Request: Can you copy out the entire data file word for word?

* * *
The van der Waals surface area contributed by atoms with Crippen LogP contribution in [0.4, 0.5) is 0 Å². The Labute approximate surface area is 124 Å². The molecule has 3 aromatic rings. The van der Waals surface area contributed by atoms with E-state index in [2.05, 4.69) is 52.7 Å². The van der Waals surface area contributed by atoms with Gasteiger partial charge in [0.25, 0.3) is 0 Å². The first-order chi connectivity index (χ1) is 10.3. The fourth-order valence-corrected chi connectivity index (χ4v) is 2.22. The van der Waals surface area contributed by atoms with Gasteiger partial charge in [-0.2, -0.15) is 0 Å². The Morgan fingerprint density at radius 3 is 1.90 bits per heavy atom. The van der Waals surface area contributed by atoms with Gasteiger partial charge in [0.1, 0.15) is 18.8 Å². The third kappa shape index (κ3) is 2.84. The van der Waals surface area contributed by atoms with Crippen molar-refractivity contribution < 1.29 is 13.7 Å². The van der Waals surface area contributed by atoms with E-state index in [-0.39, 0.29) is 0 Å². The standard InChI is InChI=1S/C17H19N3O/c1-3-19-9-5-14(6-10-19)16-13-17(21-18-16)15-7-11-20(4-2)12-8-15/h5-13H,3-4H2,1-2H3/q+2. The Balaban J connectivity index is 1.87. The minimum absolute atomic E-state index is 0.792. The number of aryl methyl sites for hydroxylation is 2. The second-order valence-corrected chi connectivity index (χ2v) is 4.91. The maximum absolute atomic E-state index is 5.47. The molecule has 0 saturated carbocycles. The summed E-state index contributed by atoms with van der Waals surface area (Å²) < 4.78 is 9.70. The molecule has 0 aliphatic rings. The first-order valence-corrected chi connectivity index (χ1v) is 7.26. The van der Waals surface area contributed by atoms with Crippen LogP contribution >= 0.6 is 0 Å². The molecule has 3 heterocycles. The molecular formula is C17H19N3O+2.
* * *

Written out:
The van der Waals surface area contributed by atoms with Crippen LogP contribution in [0.4, 0.5) is 0 Å². The Labute approximate surface area is 124 Å². The molecule has 3 aromatic rings. The van der Waals surface area contributed by atoms with E-state index in [2.05, 4.69) is 52.7 Å². The van der Waals surface area contributed by atoms with Gasteiger partial charge in [0.25, 0.3) is 0 Å². The first-order chi connectivity index (χ1) is 10.3. The fourth-order valence-corrected chi connectivity index (χ4v) is 2.22. The van der Waals surface area contributed by atoms with Gasteiger partial charge in [-0.2, -0.15) is 0 Å². The Morgan fingerprint density at radius 3 is 1.90 bits per heavy atom. The van der Waals surface area contributed by atoms with Gasteiger partial charge in [0.1, 0.15) is 18.8 Å². The third kappa shape index (κ3) is 2.84. The van der Waals surface area contributed by atoms with Crippen molar-refractivity contribution < 1.29 is 13.7 Å². The van der Waals surface area contributed by atoms with E-state index in [-0.39, 0.29) is 0 Å². The standard InChI is InChI=1S/C17H19N3O/c1-3-19-9-5-14(6-10-19)16-13-17(21-18-16)15-7-11-20(4-2)12-8-15/h5-13H,3-4H2,1-2H3/q+2. The Balaban J connectivity index is 1.87. The minimum absolute atomic E-state index is 0.792. The number of aryl methyl sites for hydroxylation is 2. The second-order valence-corrected chi connectivity index (χ2v) is 4.91. The maximum absolute atomic E-state index is 5.47. The molecule has 0 saturated carbocycles. The summed E-state index contributed by atoms with van der Waals surface area (Å²) < 4.78 is 9.70. The molecule has 0 aliphatic rings. The first-order valence-corrected chi connectivity index (χ1v) is 7.26. The van der Waals surface area contributed by atoms with Crippen LogP contribution >= 0.6 is 0 Å². The molecule has 3 heterocycles. The molecular formula is C17H19N3O+2.